Recently the chief constable of Dyfed Powys Police, Ian Arundale, popped into Carmarthenshire County Council to ask for a 5% rise in the police precept. Since the precept is set by the Police Authority, he was politely telling councillors rather than asking them for an increase, but buried in his long tale of doom and gloom about budget pressures and spending cuts was one of the most extraordinary revelations of greed, incompetence and bungling ever heard in County Hall. And that's saying something.
Yes, we are talking about Ammanford Police Station, built at a cost believed to be £2.5m and opened in 2001.
I say "believed to be" because as usual there is a distinct lack of transparency.
The station was built out of town on a 30-year lease under a PFI scheme, which we are now told (here) may end up costing the police force £15 million. As "Anon2" has pointed out in my account of the chief constable's presentation (here), the numbers are all very vague, and the actual cost could even be significantly higher than £15 million. According to Mr Arundale, payments in the current year will be in the region of £700,000 and are rising.
Currently the station is open during the day, but not at night, and is closed at weekends. Some 60% of the building is empty and unused.
The contract to build the station went to local builders and entrepreneurs T Richard Jones, trading as TRJ Limited. TRJ Limited is one of a number of privately owned companies controlled by the Jones family, which include the bizarrely named "Dolef Cyfyngedig" (which translates as "Cry Limited"). Dolef is the company which leases the station to the police.
As usual, it seems that all of the people involved in awarding the contract have since departed from the scene, including Chief Constable Terry Grange, who retired suddenly in 2007 following an investigation by the Independent Police Complaints Commission into financial and other irregularities. By resigning, Mr Grange escaped disciplinary proceedings and kept his pension. Mr Grange, who had been assistant chief constable, took over from his predecessor, Ray White, in March 2000, when presumably negotiations with TRJ were well advanced.
The current chief constable told councillors that he was hoping to enter into discussions with the TRJ group to see if anything could be done about the PFI agreement. Well, there's always hope. In the meantime, he has begun discussions with the county council to see what scope there may be for sharing part of the council's vast holdings of office space.
Since the TRJ group also does a great deal of business with the county council, perhaps the chief executive could play an even more constructive role by making it clear to TRJ that the group will not get any more council business until it sorts out the Ammanford fiasco.
And who knows, the Wales Audit Office might even get off its backside and investigate this shocking and shabby deal. Who negotiated it, and why? Who authorised it? Was everything done according to the rule book and above board?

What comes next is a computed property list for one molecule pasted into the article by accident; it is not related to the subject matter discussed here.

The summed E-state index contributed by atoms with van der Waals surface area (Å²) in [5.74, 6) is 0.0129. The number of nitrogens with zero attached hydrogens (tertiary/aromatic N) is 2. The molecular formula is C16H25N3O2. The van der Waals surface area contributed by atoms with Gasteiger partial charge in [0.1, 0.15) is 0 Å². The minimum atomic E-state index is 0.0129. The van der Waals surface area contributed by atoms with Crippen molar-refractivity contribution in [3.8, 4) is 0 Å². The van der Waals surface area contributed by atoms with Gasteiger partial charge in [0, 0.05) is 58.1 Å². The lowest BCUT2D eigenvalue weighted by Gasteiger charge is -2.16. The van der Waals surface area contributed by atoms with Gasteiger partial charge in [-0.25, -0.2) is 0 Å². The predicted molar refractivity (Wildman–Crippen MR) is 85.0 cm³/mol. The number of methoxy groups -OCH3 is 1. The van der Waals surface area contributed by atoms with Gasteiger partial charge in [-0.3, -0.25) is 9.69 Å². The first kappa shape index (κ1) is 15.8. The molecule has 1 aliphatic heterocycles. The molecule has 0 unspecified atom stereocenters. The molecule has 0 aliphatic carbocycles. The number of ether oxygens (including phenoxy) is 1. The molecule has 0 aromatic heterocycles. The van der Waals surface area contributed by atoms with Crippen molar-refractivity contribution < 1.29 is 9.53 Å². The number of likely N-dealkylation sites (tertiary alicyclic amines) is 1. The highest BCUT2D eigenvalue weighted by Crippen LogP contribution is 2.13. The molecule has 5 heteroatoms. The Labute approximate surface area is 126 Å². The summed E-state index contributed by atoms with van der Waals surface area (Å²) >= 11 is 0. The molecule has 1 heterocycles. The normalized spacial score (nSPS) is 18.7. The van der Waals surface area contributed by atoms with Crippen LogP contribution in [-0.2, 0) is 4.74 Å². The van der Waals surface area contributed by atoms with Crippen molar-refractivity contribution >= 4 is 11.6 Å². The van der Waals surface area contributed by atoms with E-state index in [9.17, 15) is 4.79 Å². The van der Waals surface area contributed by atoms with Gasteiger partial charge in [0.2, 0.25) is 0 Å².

While the Jones's are laughing all the way to the bank, the police service is being cut back, stations are closing, people are losing their jobs, and ordinary families across the four counties covered by Dyfed Powys will have to dig deep to pay for a big rise in the precept.
Of course, the Police Authority itself is set to be swept away later this year and be replaced by elected police commissioners. One of the candidates will be John Davies, leader of Pembrokeshire County Council and a former copper himself. Mr Davies's many responsibilities include chair of the authority's finance committee. God help us.
Update 21 January
Thanks to everyone for their very interesting comments. Here is a brief round-up.
One of the comments concerned a private newsletter called Police Market Review, which in January 2000 reported:
12. DYFED-POWYS Finance Committee have agreed plans for a new PFI police
station at Ammanford. The force will pay an annual fixed amount of £360K plus an
annual index linked amount, presently worth £209K. The contract runs for 30 years.
IT and furniture will be provided by the contractor but there is no ongoing liability for
repair and replacement of these items. Minute, Finance Committee, 28.3.2000
Then we have an parliamentary answer in Hansard to a question from July 2010 in which the life-time cost of the station in Ammanford was put at £19.18m.
Unfortunately, some of the other page links quoted do not work, but what we are getting is a welter of conflicting numbers coming from the Government and the police themselves, with an FOI response from the police authority stating that the annual charge for 2007-08 was £632k, rising to £644k the following year.
At least that ties in with what the chief constable told the county council, although the same response put the total life-time cost at £21.23 million.
In other words, the numbers are all over the place, and whatever the true figure, one thing is clear: the public is being ripped off.
Barclays' involvement would seem to be that it loaned money to TRJ to fund the initial project rather than having a direct hand in the PFI arrangement itself.
Interesting to hear also that Mr Arundale wants to spend another £5 million on building a new custody unit, and that money is being wasted on renting parking in Cross Hands while the Ammanford facility stays empty.
Keep them coming!